Casey Cizikas – Cal Clutterbuck B-

The “Identity Line” of Casey Cizikas, Clutterbuck, and Matt Martin has continued to do what they do best. This line isn’t known for their offense; rather, they are a great defensive shift. Cizikas and Clutterbuck, throughout the Second Round series, were able to play tough on the forecheck to create turnovers in the offensive end of the ice and apply pressure to the Bruins with the puck. Likewise, the duo created turnovers in the neutral zone and on the defensive end of the ice, with hard hits on the boards and the backcheck being a major factor.

Casey Cizikas New York Islanders
Casey Cizikas has been a force on the defensive end of the ice but is starting to create offense for the later line of the Islanders. Casey Cizikas, New York Islanders (Jess Starr/The Hockey Writers)

In addition to the continued defensive play, this line was able to find scoring opportunities against the Bruins to help catapult the Islanders to the next round. Cizikas found the back of the net twice in the series, including an overtime game-winner in Game 2 with a top-shelf shot past Tuukka Rask. Clutterbuck, meanwhile, only scored on an empty net in Game 6 but was able to generate offense and provide a scoring presence, both of which will be pivotal for the Islanders to win their Semifinal matchup.

Matt Martin C+

Like Cizikas and Clutterbuck, Martin has struggled on the offensive end of the ice for the entire season, with the Stanley Cup Playoff being no exception. Martin scored five goals and added only six assist in the regular season and has yet to record a point in the Islanders playoffs games thus far. The 31-year-old forward ultimately makes his impact defensively, imposing his will with hard hits that can create turnovers and retain possession for the Islanders’ offense.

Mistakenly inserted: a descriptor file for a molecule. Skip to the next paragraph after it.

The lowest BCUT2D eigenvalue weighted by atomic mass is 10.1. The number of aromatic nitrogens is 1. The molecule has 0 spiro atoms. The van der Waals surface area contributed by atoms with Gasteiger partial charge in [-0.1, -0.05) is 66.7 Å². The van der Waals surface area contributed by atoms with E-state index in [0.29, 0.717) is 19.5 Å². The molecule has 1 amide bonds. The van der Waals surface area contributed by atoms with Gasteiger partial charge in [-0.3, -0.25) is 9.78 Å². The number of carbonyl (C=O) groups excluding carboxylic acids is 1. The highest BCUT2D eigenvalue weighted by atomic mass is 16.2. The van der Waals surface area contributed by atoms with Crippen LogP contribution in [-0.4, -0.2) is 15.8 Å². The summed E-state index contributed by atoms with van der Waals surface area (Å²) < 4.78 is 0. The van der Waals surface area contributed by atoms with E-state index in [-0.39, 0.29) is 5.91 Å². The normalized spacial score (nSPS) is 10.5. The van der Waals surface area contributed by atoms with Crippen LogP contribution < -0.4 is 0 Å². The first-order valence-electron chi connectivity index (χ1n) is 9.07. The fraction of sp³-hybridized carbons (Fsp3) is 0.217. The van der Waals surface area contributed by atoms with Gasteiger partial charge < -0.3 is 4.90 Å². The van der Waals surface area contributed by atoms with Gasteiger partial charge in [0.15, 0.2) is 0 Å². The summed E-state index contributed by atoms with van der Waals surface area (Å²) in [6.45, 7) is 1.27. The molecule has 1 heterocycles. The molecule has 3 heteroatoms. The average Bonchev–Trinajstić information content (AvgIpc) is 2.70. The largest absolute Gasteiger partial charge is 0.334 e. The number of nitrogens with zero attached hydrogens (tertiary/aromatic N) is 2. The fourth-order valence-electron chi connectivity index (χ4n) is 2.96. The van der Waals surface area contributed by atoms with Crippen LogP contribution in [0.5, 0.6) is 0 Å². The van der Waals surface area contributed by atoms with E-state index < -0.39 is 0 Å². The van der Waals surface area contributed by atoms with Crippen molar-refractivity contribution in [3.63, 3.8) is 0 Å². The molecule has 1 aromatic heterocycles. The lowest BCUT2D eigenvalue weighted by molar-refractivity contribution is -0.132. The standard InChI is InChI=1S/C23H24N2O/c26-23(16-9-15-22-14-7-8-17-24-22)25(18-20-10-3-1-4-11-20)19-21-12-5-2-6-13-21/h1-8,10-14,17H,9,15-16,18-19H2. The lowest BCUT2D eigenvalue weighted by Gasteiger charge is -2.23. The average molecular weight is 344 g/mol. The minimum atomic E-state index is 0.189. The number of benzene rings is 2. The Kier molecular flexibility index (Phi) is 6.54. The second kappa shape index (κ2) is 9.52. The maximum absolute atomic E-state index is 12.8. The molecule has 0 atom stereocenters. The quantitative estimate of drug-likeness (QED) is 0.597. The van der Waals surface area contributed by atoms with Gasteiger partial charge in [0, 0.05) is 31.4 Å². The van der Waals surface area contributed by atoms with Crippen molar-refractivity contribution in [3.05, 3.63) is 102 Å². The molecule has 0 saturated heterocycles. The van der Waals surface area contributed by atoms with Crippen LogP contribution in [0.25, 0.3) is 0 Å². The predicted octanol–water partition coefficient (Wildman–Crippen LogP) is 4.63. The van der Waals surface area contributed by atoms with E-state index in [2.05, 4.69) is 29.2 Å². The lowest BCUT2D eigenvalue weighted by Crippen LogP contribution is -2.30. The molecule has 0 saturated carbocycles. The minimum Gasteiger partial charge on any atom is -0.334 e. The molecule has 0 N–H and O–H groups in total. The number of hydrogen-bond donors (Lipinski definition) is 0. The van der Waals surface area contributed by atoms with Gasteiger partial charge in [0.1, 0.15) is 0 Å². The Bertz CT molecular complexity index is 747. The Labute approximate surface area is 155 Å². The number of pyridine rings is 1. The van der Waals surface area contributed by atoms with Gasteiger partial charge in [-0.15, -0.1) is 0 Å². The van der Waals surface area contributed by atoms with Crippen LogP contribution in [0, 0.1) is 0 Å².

Leo Komarov C

One of the greater questions in the Islanders line combinations is Komarov playing on the top line alongside Barzal and Eberle. The 34-year-old forward struggled throughout the regular season and has only contributed three assists in the Stanley Cup Playoffs, prompting head coach Barry Trotz to limit his ice time and slide different skaters into his spot in power-play situations or even when the team truly needs to find a goal.

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Komarov has emerged in the playoffs as one of the better defensive forwards on the Islanders with a great forecheck to help create turnover in the offensive zone. Still, the inability to create offensively is an underlying concern for a team hoping to win the Stanley Cup.

Ilya Sorokin C-

Sorokin had an incredible First Round against the Penguins, starting all four of the games the Islanders won and eliminated a potent offense, allowing only nine goals in the series. The First Round for the young goaltender was highlighted by a Game 5 performance where Sorokin saved 48 of the 50 shots he faced in the 3-2 overtime victory. It looked like the 25-year-old goaltender would remain the starter for the rest of the Stanley Cup Playoffs and fuel the run to the Final.